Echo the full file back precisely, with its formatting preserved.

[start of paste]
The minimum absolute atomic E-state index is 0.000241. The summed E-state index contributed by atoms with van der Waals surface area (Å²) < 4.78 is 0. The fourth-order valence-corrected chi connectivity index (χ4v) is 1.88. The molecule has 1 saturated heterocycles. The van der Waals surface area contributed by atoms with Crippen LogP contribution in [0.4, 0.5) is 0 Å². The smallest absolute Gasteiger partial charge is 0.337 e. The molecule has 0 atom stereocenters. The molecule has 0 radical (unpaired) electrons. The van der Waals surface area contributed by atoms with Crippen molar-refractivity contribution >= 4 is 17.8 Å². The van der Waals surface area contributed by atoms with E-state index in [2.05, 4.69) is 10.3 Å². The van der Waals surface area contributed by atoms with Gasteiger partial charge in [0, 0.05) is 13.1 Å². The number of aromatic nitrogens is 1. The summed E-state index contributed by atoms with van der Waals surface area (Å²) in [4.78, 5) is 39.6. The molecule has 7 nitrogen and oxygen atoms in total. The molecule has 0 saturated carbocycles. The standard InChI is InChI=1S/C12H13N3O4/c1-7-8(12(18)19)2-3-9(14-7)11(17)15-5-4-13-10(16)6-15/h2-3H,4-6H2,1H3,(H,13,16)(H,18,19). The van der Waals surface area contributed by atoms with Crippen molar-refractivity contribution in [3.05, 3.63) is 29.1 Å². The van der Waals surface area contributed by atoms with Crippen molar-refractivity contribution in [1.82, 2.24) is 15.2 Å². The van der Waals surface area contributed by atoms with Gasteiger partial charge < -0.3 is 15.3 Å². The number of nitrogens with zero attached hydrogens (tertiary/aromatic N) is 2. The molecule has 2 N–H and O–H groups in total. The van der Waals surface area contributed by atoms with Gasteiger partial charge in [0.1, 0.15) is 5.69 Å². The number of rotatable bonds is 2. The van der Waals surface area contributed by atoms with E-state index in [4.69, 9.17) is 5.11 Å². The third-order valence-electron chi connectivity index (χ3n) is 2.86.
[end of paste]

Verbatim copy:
The minimum absolute atomic E-state index is 0.000241. The summed E-state index contributed by atoms with van der Waals surface area (Å²) < 4.78 is 0. The fourth-order valence-corrected chi connectivity index (χ4v) is 1.88. The molecule has 1 saturated heterocycles. The van der Waals surface area contributed by atoms with Crippen LogP contribution in [0.4, 0.5) is 0 Å². The smallest absolute Gasteiger partial charge is 0.337 e. The molecule has 0 atom stereocenters. The molecule has 0 radical (unpaired) electrons. The van der Waals surface area contributed by atoms with Crippen molar-refractivity contribution >= 4 is 17.8 Å². The van der Waals surface area contributed by atoms with E-state index in [2.05, 4.69) is 10.3 Å². The van der Waals surface area contributed by atoms with Gasteiger partial charge in [0, 0.05) is 13.1 Å². The number of aromatic nitrogens is 1. The summed E-state index contributed by atoms with van der Waals surface area (Å²) in [4.78, 5) is 39.6. The molecule has 7 nitrogen and oxygen atoms in total. The molecule has 0 saturated carbocycles. The standard InChI is InChI=1S/C12H13N3O4/c1-7-8(12(18)19)2-3-9(14-7)11(17)15-5-4-13-10(16)6-15/h2-3H,4-6H2,1H3,(H,13,16)(H,18,19). The van der Waals surface area contributed by atoms with Crippen molar-refractivity contribution in [3.05, 3.63) is 29.1 Å². The van der Waals surface area contributed by atoms with Crippen molar-refractivity contribution in [1.82, 2.24) is 15.2 Å². The van der Waals surface area contributed by atoms with Gasteiger partial charge < -0.3 is 15.3 Å². The number of nitrogens with zero attached hydrogens (tertiary/aromatic N) is 2. The molecule has 2 N–H and O–H groups in total. The van der Waals surface area contributed by atoms with Gasteiger partial charge in [0.1, 0.15) is 5.69 Å². The number of rotatable bonds is 2. The van der Waals surface area contributed by atoms with E-state index in [4.69, 9.17) is 5.11 Å². The third-order valence-electron chi connectivity index (χ3n) is 2.86.